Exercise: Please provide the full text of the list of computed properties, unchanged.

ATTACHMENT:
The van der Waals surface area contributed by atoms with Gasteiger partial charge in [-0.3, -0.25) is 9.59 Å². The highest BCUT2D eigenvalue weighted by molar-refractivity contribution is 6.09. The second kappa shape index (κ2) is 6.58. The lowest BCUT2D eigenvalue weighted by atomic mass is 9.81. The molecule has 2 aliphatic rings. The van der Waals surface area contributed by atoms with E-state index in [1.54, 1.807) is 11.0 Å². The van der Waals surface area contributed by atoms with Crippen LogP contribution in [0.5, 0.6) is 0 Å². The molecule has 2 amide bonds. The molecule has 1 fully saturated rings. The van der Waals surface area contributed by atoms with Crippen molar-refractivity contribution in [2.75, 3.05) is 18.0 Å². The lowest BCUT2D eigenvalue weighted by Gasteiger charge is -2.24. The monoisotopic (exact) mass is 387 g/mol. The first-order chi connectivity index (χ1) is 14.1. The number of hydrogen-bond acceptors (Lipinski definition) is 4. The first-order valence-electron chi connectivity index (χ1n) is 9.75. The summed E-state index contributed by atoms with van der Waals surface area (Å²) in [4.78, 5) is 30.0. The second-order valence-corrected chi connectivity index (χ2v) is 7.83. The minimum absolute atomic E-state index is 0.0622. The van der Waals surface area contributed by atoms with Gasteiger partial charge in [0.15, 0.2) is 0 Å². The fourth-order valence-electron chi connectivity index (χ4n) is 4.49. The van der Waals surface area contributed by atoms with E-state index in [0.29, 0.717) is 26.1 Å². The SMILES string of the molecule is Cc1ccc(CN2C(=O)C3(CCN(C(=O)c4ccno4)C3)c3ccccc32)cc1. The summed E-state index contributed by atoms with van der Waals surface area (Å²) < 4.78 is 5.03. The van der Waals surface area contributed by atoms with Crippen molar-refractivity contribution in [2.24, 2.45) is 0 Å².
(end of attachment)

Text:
The van der Waals surface area contributed by atoms with Gasteiger partial charge in [-0.3, -0.25) is 9.59 Å². The highest BCUT2D eigenvalue weighted by molar-refractivity contribution is 6.09. The second kappa shape index (κ2) is 6.58. The lowest BCUT2D eigenvalue weighted by atomic mass is 9.81. The molecule has 2 aliphatic rings. The van der Waals surface area contributed by atoms with E-state index in [1.54, 1.807) is 11.0 Å². The van der Waals surface area contributed by atoms with Crippen LogP contribution in [0.5, 0.6) is 0 Å². The molecule has 2 amide bonds. The molecule has 1 fully saturated rings. The van der Waals surface area contributed by atoms with Crippen molar-refractivity contribution in [2.75, 3.05) is 18.0 Å². The lowest BCUT2D eigenvalue weighted by Gasteiger charge is -2.24. The monoisotopic (exact) mass is 387 g/mol. The first-order chi connectivity index (χ1) is 14.1. The number of hydrogen-bond acceptors (Lipinski definition) is 4. The first-order valence-electron chi connectivity index (χ1n) is 9.75. The summed E-state index contributed by atoms with van der Waals surface area (Å²) in [4.78, 5) is 30.0. The second-order valence-corrected chi connectivity index (χ2v) is 7.83. The minimum absolute atomic E-state index is 0.0622. The van der Waals surface area contributed by atoms with Gasteiger partial charge in [0.15, 0.2) is 0 Å². The fourth-order valence-electron chi connectivity index (χ4n) is 4.49. The van der Waals surface area contributed by atoms with E-state index in [0.29, 0.717) is 26.1 Å². The SMILES string of the molecule is Cc1ccc(CN2C(=O)C3(CCN(C(=O)c4ccno4)C3)c3ccccc32)cc1. The summed E-state index contributed by atoms with van der Waals surface area (Å²) < 4.78 is 5.03. The van der Waals surface area contributed by atoms with Crippen molar-refractivity contribution in [2.24, 2.45) is 0 Å².